By Rik Paul
This was the moment I’d been waiting months for. I settled into the bucket seat and clicked my seat belt into place. I paused to take in a breath, then reached forward to the ignition key and fired the Syclone into life. It purred with the familiar note of a Vortec V-6. But a couple of taps on the throttle told me that no ordinary V-6 lay under the hood.
I reached down to the center console, slipped the shifter into Drive and inched toward the dragstrip’s starting line The moment was at hand.
The yellow staging lights blinked on as I settled into position. Then the Christmas tree began flashing its countdown. First yellow. With my left foot on the brake pedal, I stomped on the accelerator. The rpms jumped immediately, but my eyes were fixed on the turbocharger’s boost gauge. Second yellow. There was a moment of lag time, and then the boost needle began to swing upward. Third yellow. As the needle hit mid gauge, I could feel the rear tires straining to break loose. Green. I lifted my left foot from the brake pedal and the Syclone lurched forward.
Immediately, I was pinned back in my seat, and I instinctively gripped the steering wheel tighter. The first couple of gears were a blur of motion, while I concentrated on keeping the truck pointed as straight as possible I glanced down at the speedo just in time to see the needle swing past 55. Already. At that point, the Syclone’s transmission kicked into Third and I felt still another surge forward.
Now, I had a few seconds to sit back and appreciate the thrill–the unexpected speed with which I was consuming the dragstrip’s asphalt.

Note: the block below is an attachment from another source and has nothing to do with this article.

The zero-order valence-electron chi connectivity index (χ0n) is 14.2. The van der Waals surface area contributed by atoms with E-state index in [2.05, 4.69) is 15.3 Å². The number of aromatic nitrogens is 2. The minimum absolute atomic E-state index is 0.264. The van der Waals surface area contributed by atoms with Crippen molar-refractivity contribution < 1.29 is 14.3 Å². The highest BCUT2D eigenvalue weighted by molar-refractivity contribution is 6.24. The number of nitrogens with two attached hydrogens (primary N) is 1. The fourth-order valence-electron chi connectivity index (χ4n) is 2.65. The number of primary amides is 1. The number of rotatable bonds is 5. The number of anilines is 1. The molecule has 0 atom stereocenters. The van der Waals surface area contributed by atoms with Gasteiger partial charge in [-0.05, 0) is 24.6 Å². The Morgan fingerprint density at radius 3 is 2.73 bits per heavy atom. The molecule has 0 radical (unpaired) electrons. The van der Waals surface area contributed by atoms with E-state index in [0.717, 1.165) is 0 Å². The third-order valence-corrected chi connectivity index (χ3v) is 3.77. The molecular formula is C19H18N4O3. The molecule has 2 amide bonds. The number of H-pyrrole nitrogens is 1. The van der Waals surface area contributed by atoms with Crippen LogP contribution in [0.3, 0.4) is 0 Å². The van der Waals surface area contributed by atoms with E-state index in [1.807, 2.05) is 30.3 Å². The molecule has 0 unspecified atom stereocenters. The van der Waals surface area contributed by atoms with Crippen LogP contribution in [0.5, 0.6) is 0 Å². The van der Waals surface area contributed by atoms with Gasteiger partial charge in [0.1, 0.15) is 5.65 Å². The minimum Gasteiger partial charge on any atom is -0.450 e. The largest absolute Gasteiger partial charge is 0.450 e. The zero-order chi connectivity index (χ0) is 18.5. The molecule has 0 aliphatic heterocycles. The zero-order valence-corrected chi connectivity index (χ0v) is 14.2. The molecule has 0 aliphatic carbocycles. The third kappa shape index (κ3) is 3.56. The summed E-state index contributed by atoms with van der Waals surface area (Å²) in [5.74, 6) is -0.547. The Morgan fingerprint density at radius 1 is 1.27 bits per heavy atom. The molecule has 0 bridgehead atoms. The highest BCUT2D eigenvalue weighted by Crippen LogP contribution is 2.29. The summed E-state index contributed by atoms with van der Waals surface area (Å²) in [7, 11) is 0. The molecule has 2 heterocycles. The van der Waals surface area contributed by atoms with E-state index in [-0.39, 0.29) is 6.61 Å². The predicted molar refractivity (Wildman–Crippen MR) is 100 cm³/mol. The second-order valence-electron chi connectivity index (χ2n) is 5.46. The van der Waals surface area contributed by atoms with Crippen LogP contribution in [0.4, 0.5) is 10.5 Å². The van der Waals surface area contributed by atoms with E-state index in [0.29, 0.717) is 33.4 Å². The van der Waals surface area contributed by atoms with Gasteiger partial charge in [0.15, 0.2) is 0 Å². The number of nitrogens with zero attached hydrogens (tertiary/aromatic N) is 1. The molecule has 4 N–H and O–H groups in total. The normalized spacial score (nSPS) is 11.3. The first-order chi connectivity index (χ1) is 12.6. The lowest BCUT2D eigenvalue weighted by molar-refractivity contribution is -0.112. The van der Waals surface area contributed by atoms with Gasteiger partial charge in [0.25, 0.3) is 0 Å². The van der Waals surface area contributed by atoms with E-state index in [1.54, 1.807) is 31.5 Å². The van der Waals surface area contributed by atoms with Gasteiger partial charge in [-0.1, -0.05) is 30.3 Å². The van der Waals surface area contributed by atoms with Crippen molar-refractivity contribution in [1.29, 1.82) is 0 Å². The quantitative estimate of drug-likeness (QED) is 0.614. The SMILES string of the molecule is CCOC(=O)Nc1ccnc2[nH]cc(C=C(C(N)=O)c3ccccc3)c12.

As the quarter-mile line rapidly approached, I glanced again at the speed0. The needle swung through the mid 90s, when suddenly a few light sputters indicated that I’d hit the V-6’s rev limiter. A fraction of a second later, the line passed under me in a blur.
The day’s best times? 0-60 mph in 4.8 seconds; quarter-mile in 13.08 seconds at 100.44 mph. From a pickup truck! We could list a handful of sports cars that would be envious of those numbers.
Yes, the Syclone is alive… and it is doing very well.
In our August ’90 issue, we gave you a scouting report on GMC’s newest model (“Syclone Watch”). But not until now were we able to experience an actual running model. It was worth the wait.
The Syclone is the brainchild of the GMC Truck Division of General Motors. In the last year, GMC Truck has been the most aggressive manufacturer in the sport-truck field. Last summer, the company ran a turbocharged S-15 to a land-speed record of 194.77 mph on the Bonneville Salt Flats. This fall, GMC, through Chattanooga Customs, will be selling a sporty limited-edition, full-size Sierra pickup, called the Spectre. Plus, the company has two innovative concept trucks–the Transcend and the Mahalo–touring the auto-show circuit right now. The Syclone, however, is the crowning achievement.
The Syclone was built by PAS of Troy, Michigan, under the guidance of GMC Truck. The vehicle we drove was the first finished, drivable prototype, and it was very close to production trim.
The foundation of the Syclone is a Sonoma (formerly called the S-15) compact pickup with a 4.3-liter Vortec V-6 engine and a four-speed Hydra-matic 4L60 automatic transmission. This is where the similarity to the everyday Sonoma ends.
The V-6’s power was given a substantial boost through the addition of an electronic multiport fuel-injection system and a Mitsubishi turbocharger. The turbocharger, in turn, is equipped with a water-cooled intercooler, which uses its own separate cooling system. With 14 psi of boost on tap, the engine can put out 280 horsepower at 4400 rpm and 360 lb-ft of torque at 3600 rpm. These figures are slightly lower than those initially quoted to us, but they’re still quite sobering–especially when matched with a truck weighing only 3525 pounds.
This gives the Syclone an excellent power-to-weight ratio of 1:13 (based on flywheel horsepower). By comparison, the power-to-weight ratio of a stock Sonoma is about 1:18, a full-size Sierra with a 350 V-8 is about 1:22 and the ’91 Chevy 454 SS has about a 1:17 ratio.